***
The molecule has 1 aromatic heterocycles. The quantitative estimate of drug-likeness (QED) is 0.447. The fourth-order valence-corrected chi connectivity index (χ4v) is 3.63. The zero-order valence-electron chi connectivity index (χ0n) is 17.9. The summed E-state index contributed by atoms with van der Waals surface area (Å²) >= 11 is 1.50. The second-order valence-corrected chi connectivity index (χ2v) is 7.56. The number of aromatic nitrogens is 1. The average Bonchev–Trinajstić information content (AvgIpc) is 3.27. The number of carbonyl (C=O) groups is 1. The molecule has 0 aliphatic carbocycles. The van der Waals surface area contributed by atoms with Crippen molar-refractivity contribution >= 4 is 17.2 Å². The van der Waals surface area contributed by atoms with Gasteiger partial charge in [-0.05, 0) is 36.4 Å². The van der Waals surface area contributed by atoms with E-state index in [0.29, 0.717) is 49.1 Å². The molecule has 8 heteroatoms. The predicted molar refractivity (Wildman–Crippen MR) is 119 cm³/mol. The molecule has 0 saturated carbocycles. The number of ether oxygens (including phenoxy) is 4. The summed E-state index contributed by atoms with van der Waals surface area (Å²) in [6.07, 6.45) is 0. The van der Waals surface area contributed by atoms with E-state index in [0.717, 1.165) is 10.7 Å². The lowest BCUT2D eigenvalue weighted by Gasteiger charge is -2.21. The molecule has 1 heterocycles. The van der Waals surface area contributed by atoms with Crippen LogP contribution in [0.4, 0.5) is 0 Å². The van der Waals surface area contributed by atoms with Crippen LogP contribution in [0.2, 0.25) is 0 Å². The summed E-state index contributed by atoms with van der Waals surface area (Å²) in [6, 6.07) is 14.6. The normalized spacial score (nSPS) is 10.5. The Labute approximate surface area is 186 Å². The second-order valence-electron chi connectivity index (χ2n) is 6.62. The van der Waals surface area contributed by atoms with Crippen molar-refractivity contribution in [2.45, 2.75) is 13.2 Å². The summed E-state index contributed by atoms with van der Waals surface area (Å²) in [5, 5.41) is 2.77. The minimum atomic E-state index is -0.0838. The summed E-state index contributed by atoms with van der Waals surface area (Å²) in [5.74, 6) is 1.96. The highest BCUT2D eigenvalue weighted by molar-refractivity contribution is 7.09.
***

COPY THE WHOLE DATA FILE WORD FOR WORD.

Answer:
The molecule has 1 aromatic heterocycles. The quantitative estimate of drug-likeness (QED) is 0.447. The fourth-order valence-corrected chi connectivity index (χ4v) is 3.63. The zero-order valence-electron chi connectivity index (χ0n) is 17.9. The summed E-state index contributed by atoms with van der Waals surface area (Å²) >= 11 is 1.50. The second-order valence-corrected chi connectivity index (χ2v) is 7.56. The number of aromatic nitrogens is 1. The average Bonchev–Trinajstić information content (AvgIpc) is 3.27. The number of carbonyl (C=O) groups is 1. The molecule has 0 aliphatic carbocycles. The van der Waals surface area contributed by atoms with Crippen molar-refractivity contribution >= 4 is 17.2 Å². The van der Waals surface area contributed by atoms with Gasteiger partial charge in [-0.05, 0) is 36.4 Å². The van der Waals surface area contributed by atoms with E-state index in [0.29, 0.717) is 49.1 Å². The molecule has 8 heteroatoms. The predicted molar refractivity (Wildman–Crippen MR) is 119 cm³/mol. The molecule has 0 saturated carbocycles. The number of ether oxygens (including phenoxy) is 4. The summed E-state index contributed by atoms with van der Waals surface area (Å²) in [6.07, 6.45) is 0. The van der Waals surface area contributed by atoms with E-state index in [0.717, 1.165) is 10.7 Å². The lowest BCUT2D eigenvalue weighted by Gasteiger charge is -2.21. The molecule has 1 heterocycles. The van der Waals surface area contributed by atoms with Crippen LogP contribution in [0.4, 0.5) is 0 Å². The van der Waals surface area contributed by atoms with Crippen LogP contribution in [0.2, 0.25) is 0 Å². The summed E-state index contributed by atoms with van der Waals surface area (Å²) in [6, 6.07) is 14.6. The normalized spacial score (nSPS) is 10.5. The Labute approximate surface area is 186 Å². The second-order valence-electron chi connectivity index (χ2n) is 6.62. The van der Waals surface area contributed by atoms with Crippen molar-refractivity contribution in [2.45, 2.75) is 13.2 Å². The summed E-state index contributed by atoms with van der Waals surface area (Å²) in [5, 5.41) is 2.77. The minimum atomic E-state index is -0.0838. The summed E-state index contributed by atoms with van der Waals surface area (Å²) in [5.74, 6) is 1.96. The highest BCUT2D eigenvalue weighted by molar-refractivity contribution is 7.09.